“Speculative fiction is the sandbox of the literary world, and the ideas we play with will furnish other writers’ books many years on.”
Moving the cloud
Much of writing can be taught, or learned by trial and error, according to Fforde: techniques of plot or characterization or dialogue, structural elements and flourishes. However, he said that “the 3% that really makes a difference to your storytelling is who you are and how you see the world”, that unique and irreducibly personal idiosyncracy.
Fforde gave Douglas Adams as an example of the kind of writer who might not always offer the most ornate or well-wrought prose, but whose unique and well-thought-out worldview made his every book compelling. (We spent some enjoyable time reflecting on the way Adams uses his Babel Fish, which can translate all known languages as a byproduct of feeding on brainwaves, to forward an argument for the non-existence of God).
What’s the equivalent of this “irreducible 3%” in foresight and strategy work? It’s exactly the same: the unique experience, perspective, identity, and worldview that you bring to a conversation. Your way of seeing the world enriches the conversations that you can have about the future; a diverse group of people bring distinctive worldviews will have livelier conversations about what might awaits, asking a wider range and variety of questions.
Given that foresight work is an art and not a science, bringing one’s whole and complex self to the conversation can be hugely beneficial, as together we try to tease out the futures which could await us and which would be most likely to challenge the way we currently see the world.
Fforde emphasised the extent to which our personal values have an impact on the world, and should therefore be the subject of reflection. He said that we write, and make strategic decisions, in order to “huff the cloud of collective consciousness” in a favourable direction.
The No-Plan Plan
One of the issues which comes up in strategy work is the extent to which you should plan, and the rigidity and level of detail which you should expect from your plans.
Often a rigid plan can prove to be a burden rather than a benefit; as futures emerge which were not those which we anticipated or favoured, it turns out that it’s more useful to be flexible and judicious from moment to moment, than overcommitted to a prescribed future.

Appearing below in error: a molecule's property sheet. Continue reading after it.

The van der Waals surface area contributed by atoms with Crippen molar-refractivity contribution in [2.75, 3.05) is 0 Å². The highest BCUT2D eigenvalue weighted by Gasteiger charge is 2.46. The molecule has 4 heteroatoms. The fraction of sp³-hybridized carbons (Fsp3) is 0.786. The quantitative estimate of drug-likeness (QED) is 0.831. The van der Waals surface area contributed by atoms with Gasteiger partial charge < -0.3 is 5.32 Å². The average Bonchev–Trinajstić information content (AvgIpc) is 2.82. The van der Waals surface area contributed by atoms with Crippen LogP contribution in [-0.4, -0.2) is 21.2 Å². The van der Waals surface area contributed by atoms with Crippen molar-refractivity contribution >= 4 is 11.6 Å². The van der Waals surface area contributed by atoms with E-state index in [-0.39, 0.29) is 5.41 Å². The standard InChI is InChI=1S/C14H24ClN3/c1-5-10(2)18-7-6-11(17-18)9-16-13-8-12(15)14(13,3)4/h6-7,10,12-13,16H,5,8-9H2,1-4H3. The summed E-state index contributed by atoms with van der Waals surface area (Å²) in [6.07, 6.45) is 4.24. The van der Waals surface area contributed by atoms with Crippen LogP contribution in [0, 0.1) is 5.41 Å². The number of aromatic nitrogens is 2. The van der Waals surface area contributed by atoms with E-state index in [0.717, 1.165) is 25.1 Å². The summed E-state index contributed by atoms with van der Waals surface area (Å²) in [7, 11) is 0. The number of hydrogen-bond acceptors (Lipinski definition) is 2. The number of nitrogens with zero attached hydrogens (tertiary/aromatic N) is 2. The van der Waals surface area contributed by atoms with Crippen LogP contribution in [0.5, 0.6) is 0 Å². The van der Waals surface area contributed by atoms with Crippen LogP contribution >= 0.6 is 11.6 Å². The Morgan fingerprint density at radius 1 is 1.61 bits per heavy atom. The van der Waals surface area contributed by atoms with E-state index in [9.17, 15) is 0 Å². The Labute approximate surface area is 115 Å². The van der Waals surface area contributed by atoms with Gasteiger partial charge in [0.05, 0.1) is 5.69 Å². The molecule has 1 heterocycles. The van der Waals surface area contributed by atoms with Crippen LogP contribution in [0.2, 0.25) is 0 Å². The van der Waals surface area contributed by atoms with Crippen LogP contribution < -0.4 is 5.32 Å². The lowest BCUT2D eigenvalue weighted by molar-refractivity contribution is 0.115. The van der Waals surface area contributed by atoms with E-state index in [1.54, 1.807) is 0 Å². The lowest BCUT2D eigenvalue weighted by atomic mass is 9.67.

Fforde described how his own novels are written in an improvised, unplanned way, moving forward from an initial premise to explore plot, characters, and situation in a way which demands him to hop forward and back. Gradually he weaves something which is coherent, compelling, and sufficient to the needs of his readers without being overloaded with detail.
Instead of explicitly planning for future events in his work, Fforde would lay in little details and comments in his drafts which could later be expanded into key plot points or story elements. (He gives the example of a recipe for “Unscrambled Eggs” mentioned as an aside in an earlier book, which later pays off in a discussion of time travel).
Fforde told attendees at his workshop:
“I knew I didn’t have a plan when writing my book, so I had to plan for not having a plan. So instead, I left myself little jumping-off points to explore in the future”.
Fforde compared these points to spotting dropped kerbs on the sidewalk of an uninhabited road. A passer-by can see these features and know that there is a plan to build houses there at a future date.
This reminded me of two aspects of good strategic planning. One is the ability to be flexible and adapt to changing circumstances, sometimes by preparing an anticipatory playbook of situations and actions which might be faced.
The other is the sense, articulated by Pierre Wack, that the future has in some ways already happened, and a good strategist is merely looking to explore the implications of how it will unfold, moving forward from the present. Such a strategist will look at the heavy rain which is falling in the mountains and knows that this will mean floods downriver tomorrow, and high water at the river’s mouth on the day after that.
In the same way, the features, like dropped kerbs, which Fforde litters his text with, are story elements which have the capacity yet to unfold.
Finishing it off
How much is enough planning? How much is enough novel writing?
Maybe it is never truly possible to say. Fforde cited the old saw that a novel is never truly finished, merely abandoned. Because the motor for his creativity is the “narrative dare” – equivalent to the challenge or problem posed to a strategist by their client – Fforde must decide when he has complied with the challenge he set himself, and move on to a new one.
It reminded me of something Rafael Ramirez had told me about “good enough” scenario planning:
“The metaphor I use is buying a television. If you don’t have a lot of time, or your organisation has been cut back, you may have to do only a good-enough piece of work: like buying a cheap black-and-white television to see who has won the World Series.
If you have enough time or funds, you can buy yourself a big colour television which shows more detail about what is happening. You can put your scenarios in the local newspaper to ensure they are widely seen and widely circulated, and if you are doing that, it is worth spending more time, seeking more opinions, circulating the scenarios beforehand.
To get more detail, better arguments, better references: a better, more detailed colour picture on your television. But getting started costs very little indeed.”
So there might be a pragmatic reason to stop planning, or stop writing that novel, but it is held in tension with the drive to make your story as good and as useful as it can be – whether that’s for the purpose of entertaining the reader, or informing strategic leadership.
As Fforde put it,
“The drive to make it better, to keep reworking it to be the best it can be – the sense that it’s not good enough yet – that’s the furnace that keeps your creativity going.”
I hope these notes help to keep your furnace burning bright too. Best wishes from the Brisbane Writers Festival 2019.